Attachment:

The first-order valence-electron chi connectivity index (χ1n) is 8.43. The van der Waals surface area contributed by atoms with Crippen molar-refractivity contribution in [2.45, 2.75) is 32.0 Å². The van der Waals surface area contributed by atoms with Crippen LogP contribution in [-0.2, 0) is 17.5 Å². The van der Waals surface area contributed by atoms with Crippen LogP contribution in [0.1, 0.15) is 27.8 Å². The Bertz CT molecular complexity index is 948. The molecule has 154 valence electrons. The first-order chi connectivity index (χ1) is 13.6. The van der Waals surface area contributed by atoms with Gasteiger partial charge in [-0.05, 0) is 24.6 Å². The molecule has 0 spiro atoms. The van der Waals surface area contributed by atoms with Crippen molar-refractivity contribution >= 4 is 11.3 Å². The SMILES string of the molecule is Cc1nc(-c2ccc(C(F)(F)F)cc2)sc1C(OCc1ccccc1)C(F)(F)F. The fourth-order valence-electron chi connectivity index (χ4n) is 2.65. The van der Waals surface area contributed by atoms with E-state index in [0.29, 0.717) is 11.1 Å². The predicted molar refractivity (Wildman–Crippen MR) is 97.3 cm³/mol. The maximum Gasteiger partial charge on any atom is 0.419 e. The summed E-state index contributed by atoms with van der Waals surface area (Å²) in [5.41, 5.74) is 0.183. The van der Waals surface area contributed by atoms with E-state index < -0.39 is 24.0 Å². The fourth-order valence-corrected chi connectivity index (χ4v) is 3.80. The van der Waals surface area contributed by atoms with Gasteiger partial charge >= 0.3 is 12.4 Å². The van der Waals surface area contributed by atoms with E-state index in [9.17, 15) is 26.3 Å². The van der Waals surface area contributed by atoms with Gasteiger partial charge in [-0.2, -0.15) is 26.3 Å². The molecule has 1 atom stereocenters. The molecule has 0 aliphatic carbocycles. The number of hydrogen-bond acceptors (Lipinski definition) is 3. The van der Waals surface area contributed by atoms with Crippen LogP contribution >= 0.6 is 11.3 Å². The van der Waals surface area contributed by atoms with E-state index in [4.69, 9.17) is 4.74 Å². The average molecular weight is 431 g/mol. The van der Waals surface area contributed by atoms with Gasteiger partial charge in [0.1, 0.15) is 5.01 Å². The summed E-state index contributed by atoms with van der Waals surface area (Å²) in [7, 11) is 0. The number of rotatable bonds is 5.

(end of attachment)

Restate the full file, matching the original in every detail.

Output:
The first-order valence-electron chi connectivity index (χ1n) is 8.43. The van der Waals surface area contributed by atoms with Crippen molar-refractivity contribution in [2.45, 2.75) is 32.0 Å². The van der Waals surface area contributed by atoms with Crippen LogP contribution in [-0.2, 0) is 17.5 Å². The van der Waals surface area contributed by atoms with Crippen LogP contribution in [0.1, 0.15) is 27.8 Å². The Bertz CT molecular complexity index is 948. The molecule has 154 valence electrons. The first-order chi connectivity index (χ1) is 13.6. The van der Waals surface area contributed by atoms with Gasteiger partial charge in [-0.05, 0) is 24.6 Å². The molecule has 0 spiro atoms. The van der Waals surface area contributed by atoms with Crippen molar-refractivity contribution >= 4 is 11.3 Å². The SMILES string of the molecule is Cc1nc(-c2ccc(C(F)(F)F)cc2)sc1C(OCc1ccccc1)C(F)(F)F. The fourth-order valence-electron chi connectivity index (χ4n) is 2.65. The van der Waals surface area contributed by atoms with E-state index in [0.29, 0.717) is 11.1 Å². The predicted molar refractivity (Wildman–Crippen MR) is 97.3 cm³/mol. The maximum Gasteiger partial charge on any atom is 0.419 e. The summed E-state index contributed by atoms with van der Waals surface area (Å²) in [5.41, 5.74) is 0.183. The van der Waals surface area contributed by atoms with E-state index < -0.39 is 24.0 Å². The fourth-order valence-corrected chi connectivity index (χ4v) is 3.80. The van der Waals surface area contributed by atoms with Gasteiger partial charge >= 0.3 is 12.4 Å². The van der Waals surface area contributed by atoms with E-state index in [9.17, 15) is 26.3 Å². The van der Waals surface area contributed by atoms with Gasteiger partial charge in [-0.2, -0.15) is 26.3 Å². The molecule has 1 atom stereocenters. The molecule has 0 aliphatic carbocycles. The number of hydrogen-bond acceptors (Lipinski definition) is 3. The van der Waals surface area contributed by atoms with Crippen LogP contribution >= 0.6 is 11.3 Å². The van der Waals surface area contributed by atoms with E-state index in [4.69, 9.17) is 4.74 Å². The average molecular weight is 431 g/mol. The van der Waals surface area contributed by atoms with Gasteiger partial charge in [0.1, 0.15) is 5.01 Å². The summed E-state index contributed by atoms with van der Waals surface area (Å²) in [7, 11) is 0. The number of rotatable bonds is 5.